2

Have read that it is possible to detect a scroll with this line:

$('window').one('scroll', function() {  } );

If have this inline code:

var TimeVariable=setInterval(function(){ DoJQueryStuff() },300);

function DoJQueryStuff()
 {
 if(typeof jQuery == "undefined") return;
 window.clearInterval(TimeVariable);
 $('body').one('mousemove', function() { alert('mouse'); } );
 $('window').one('scroll', function() { alert('scroll'); } );
 }

DoJQueryStuff is called every 300 ms until JQuery is loaded. If I move the mouse anywhere on the screen, I got the "mouse" alert. If I scroll down I do NOT get the "scroll" alert. i.e. it's not firing.

Any help would be greatly appreciated.

David

2
  • 1
    Rather than checking every 300ms until jQuery loads, would it be possible to add the function into the ready function? $(document).ready(function() { do stuff });
    – Kyle
    Dec 3, 2013 at 22:12
  • Kyle, $(document) without Jquery loaded would cause an error. jquery is loading after the pages loaded (this is now what google suggests we do). An example of your idea would be appreciated
    – Cymro
    Dec 4, 2013 at 21:51

1 Answer 1

6

first please use jquery ready http://api.jquery.com/ready/ method. i dont want to say your implementation is wrong but is slower than the jquery ready method.

your scroll function don't get executed basically because you are binding it to the wrong object. when you refer to the window object with jquery don't wrap it in apostrophs.

if you do so, jquery will intern call the document.getElementsByTagName and can't find the tagname window because window is not an child of the window.document node. so your scroll detect function never gets fired because jquery can't bind a eventListener to your submited element tagname.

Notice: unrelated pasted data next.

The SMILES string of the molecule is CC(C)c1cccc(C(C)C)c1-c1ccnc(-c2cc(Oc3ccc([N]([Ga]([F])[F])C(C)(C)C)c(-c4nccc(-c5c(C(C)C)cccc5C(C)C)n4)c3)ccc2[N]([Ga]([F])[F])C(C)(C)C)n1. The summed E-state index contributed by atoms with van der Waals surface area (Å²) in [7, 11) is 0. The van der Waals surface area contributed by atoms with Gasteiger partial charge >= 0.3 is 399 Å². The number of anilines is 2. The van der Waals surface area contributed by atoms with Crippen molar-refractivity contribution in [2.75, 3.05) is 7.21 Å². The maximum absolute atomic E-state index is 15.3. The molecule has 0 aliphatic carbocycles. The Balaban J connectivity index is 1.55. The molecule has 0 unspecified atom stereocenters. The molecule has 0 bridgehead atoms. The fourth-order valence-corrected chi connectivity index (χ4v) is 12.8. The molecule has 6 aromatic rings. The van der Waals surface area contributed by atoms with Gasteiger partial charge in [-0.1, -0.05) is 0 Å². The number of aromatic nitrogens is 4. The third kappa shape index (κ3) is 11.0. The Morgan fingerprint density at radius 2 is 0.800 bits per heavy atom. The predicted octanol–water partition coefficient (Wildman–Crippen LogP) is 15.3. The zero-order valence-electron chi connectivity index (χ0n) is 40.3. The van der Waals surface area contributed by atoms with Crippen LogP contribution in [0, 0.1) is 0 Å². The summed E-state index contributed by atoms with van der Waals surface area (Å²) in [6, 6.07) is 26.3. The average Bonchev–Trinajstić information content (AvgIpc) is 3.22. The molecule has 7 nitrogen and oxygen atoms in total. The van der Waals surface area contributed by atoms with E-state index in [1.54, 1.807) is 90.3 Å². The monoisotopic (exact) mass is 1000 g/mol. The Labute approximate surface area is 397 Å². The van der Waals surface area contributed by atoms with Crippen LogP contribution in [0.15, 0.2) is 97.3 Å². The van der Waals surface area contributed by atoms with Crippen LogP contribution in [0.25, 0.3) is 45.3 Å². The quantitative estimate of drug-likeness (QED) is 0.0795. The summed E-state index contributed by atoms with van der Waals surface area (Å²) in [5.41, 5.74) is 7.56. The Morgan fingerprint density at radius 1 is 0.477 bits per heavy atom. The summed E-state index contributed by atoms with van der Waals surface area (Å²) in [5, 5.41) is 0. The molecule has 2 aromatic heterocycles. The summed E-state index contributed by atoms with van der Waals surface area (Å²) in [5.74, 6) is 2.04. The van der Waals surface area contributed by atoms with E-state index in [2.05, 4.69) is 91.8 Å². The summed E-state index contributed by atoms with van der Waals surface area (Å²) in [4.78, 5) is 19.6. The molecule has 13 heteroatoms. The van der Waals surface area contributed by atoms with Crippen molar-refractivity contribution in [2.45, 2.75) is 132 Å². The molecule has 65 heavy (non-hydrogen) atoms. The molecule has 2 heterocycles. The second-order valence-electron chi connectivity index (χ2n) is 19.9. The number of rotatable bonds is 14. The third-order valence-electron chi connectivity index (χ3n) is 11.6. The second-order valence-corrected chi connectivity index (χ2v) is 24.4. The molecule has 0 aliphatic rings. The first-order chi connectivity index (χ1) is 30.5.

simply bind it to window without apostrophs. this forces jquery to bind the scroll event directly to the window DOM object where your function is correctly fired on scroll.

Example:

$(window).ready(function(){
    $(this).one('mousemove', function() { 
        // mouse move
    }).one('scroll', function(){
        // scroll 
    });
});
3
  • Google tells us to load jquery after the page has loaded. That's what I'm doing. Then I'm setting a timer to check that jquery has indeed been loaded. I am detecting the mouse move or scroll to load an external js file. Why does my scroll detect have to be in the ready function?
    – Cymro
    Dec 4, 2013 at 20:38
  • i updated my explanation - hope it becomes now more comprehensible
    – ins0
    Dec 5, 2013 at 8:19
  • You can use an onload function when you load jQuery to run any code that depends on it. If you are using a library, it should have a way to add an onload function. If you are not, you can use <script onload="...">
    – mcrumley
    May 1, 2014 at 14:57

Your Answer

By clicking “Post Your Answer”, you agree to our terms of service, privacy policy and cookie policy

Not the answer you're looking for? Browse other questions tagged or ask your own question.